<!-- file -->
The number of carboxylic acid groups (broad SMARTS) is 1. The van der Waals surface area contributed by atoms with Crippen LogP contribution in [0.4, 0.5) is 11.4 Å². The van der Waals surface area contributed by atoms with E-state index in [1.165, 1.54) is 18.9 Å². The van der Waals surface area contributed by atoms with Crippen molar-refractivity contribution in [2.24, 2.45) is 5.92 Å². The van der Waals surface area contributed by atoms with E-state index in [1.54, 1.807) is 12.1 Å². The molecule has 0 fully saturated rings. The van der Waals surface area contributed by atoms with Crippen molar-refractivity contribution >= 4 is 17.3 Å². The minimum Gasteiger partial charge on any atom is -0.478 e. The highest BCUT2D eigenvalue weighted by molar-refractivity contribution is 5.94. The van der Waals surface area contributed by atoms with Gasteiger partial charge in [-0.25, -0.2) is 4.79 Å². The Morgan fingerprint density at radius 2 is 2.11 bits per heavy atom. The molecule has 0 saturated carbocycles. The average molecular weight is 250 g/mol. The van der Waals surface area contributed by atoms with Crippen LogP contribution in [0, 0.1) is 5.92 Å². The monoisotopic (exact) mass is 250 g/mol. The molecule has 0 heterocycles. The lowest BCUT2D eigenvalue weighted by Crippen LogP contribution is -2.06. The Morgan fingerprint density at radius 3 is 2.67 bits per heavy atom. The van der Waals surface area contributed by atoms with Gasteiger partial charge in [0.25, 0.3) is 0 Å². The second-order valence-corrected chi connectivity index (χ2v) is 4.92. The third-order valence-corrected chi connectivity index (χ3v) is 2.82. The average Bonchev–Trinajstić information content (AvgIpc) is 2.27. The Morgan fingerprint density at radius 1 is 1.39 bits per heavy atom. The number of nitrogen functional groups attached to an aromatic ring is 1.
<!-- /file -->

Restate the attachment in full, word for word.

The number of carboxylic acid groups (broad SMARTS) is 1. The van der Waals surface area contributed by atoms with Crippen LogP contribution in [0.4, 0.5) is 11.4 Å². The van der Waals surface area contributed by atoms with E-state index in [1.165, 1.54) is 18.9 Å². The van der Waals surface area contributed by atoms with Crippen molar-refractivity contribution in [2.24, 2.45) is 5.92 Å². The van der Waals surface area contributed by atoms with E-state index in [1.54, 1.807) is 12.1 Å². The molecule has 0 fully saturated rings. The van der Waals surface area contributed by atoms with Crippen molar-refractivity contribution >= 4 is 17.3 Å². The minimum Gasteiger partial charge on any atom is -0.478 e. The highest BCUT2D eigenvalue weighted by molar-refractivity contribution is 5.94. The van der Waals surface area contributed by atoms with Gasteiger partial charge in [-0.25, -0.2) is 4.79 Å². The Morgan fingerprint density at radius 2 is 2.11 bits per heavy atom. The molecule has 0 saturated carbocycles. The average molecular weight is 250 g/mol. The van der Waals surface area contributed by atoms with Crippen LogP contribution in [0, 0.1) is 5.92 Å². The monoisotopic (exact) mass is 250 g/mol. The molecule has 0 heterocycles. The lowest BCUT2D eigenvalue weighted by Crippen LogP contribution is -2.06. The Morgan fingerprint density at radius 3 is 2.67 bits per heavy atom. The van der Waals surface area contributed by atoms with Gasteiger partial charge in [0.25, 0.3) is 0 Å². The second-order valence-corrected chi connectivity index (χ2v) is 4.92. The third-order valence-corrected chi connectivity index (χ3v) is 2.82. The average Bonchev–Trinajstić information content (AvgIpc) is 2.27. The Morgan fingerprint density at radius 1 is 1.39 bits per heavy atom. The number of nitrogen functional groups attached to an aromatic ring is 1.